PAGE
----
England’s National Health Service also weighed in Friday, stopping short of recommending routine removal of implants made by Poly Implant Prostheses, or PIP, but agreeing to pay to have them taken out in some cases.
French authorities announced last month that the government would pay for the removal of the bankrupt company’s implants, which a British medical group says were made from “non-medical grade silicone believed by the manufacturers to be made for mattresses.”
Authorities in France and England have dismissed fears of cancer from the implants, but have said the devices are prone to rupture and could cause inflammation, scarring and fibrosis.
More than 500 French women have had the implants removed since last year, according to the French government agency that evaluates the safety of medical products. Since then, more than 1,000 implants have ruptured, the agency said.
German medical groups representing plastic surgeons, breast care specialists and gynecologists said Friday that while the implants do not pose any immediate health threat, they raise the risk of ruptures, difficulties with breast imaging and other complications.
“We recommend removal without hurry, just as the French expert commission has recommended,” the groups said in a joint release.
In Britain, David Nicholson, chief executive of the National Health Service, said an advisory medical group found there was no evidence to support routine removal of the implants or suggestions that they could increase the risk of cancer.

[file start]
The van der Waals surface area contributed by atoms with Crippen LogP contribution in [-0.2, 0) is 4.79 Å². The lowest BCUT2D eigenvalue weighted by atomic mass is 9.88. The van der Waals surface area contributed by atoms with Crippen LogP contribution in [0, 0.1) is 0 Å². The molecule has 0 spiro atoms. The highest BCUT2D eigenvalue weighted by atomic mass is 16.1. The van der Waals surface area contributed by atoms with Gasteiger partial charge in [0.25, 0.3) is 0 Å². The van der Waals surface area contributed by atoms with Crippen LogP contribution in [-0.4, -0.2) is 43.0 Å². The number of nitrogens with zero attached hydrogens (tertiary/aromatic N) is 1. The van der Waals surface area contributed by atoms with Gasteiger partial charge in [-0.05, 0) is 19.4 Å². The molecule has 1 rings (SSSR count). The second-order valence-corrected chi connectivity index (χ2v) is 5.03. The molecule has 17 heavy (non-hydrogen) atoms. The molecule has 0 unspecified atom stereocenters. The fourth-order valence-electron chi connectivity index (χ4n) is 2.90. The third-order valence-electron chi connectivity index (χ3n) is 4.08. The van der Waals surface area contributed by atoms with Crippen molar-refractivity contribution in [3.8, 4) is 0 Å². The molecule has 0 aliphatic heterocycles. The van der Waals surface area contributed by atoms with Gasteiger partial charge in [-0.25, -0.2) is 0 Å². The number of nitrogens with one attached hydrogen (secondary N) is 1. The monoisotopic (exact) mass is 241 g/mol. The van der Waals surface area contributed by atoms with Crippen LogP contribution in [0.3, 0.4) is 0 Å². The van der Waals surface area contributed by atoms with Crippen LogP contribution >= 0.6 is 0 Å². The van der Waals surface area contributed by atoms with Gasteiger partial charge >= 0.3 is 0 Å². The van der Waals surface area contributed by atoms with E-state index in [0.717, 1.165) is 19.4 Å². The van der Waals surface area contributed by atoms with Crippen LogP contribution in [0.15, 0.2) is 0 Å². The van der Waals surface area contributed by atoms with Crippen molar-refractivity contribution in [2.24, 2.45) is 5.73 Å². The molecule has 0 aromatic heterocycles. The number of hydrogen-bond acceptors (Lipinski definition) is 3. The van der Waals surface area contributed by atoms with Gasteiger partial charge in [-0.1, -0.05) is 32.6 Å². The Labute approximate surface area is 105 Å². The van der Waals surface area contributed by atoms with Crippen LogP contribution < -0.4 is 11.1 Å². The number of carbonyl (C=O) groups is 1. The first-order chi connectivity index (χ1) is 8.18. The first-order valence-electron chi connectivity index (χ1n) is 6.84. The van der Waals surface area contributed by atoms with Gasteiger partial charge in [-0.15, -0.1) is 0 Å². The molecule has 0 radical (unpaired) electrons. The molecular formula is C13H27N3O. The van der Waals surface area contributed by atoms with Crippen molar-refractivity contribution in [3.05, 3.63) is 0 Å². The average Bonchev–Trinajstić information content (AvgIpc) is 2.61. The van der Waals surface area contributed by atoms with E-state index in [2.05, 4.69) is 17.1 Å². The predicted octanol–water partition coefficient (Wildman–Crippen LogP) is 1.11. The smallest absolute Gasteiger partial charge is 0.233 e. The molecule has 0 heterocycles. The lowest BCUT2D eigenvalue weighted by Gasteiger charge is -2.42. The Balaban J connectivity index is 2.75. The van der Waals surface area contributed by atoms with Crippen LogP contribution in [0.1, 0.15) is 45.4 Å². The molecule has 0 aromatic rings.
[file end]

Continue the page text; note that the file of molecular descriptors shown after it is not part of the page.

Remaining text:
“However, the group also acknowledges that many of the implants are made up of non-medical grade silicone and should not have been implanted in women in the first place,” Nicholson said in a letter to medical workers released Friday.
Nicholson said the government would pay to have the implants removed from women who received them as part of reconstructive care provided by the publicly funded National Health Service.
Women who paid for cosmetic implants from private clinics would not be eligible for government funded care in most cases, the NHS said. But Nicholson said he hoped private practitioners would also pay for the removal of implants if patients request it.
“We want the private sector to offer the same service to its patients as the NHS is offering and we are working with them to best ensure an equivalent model of care is provided,” he said.
An estimated 300,000 women in 65 countries received breast implants from the company. The implants were banned in 2010 and the company went bankrupt later that year.
The implants are not approved for use in the United States.
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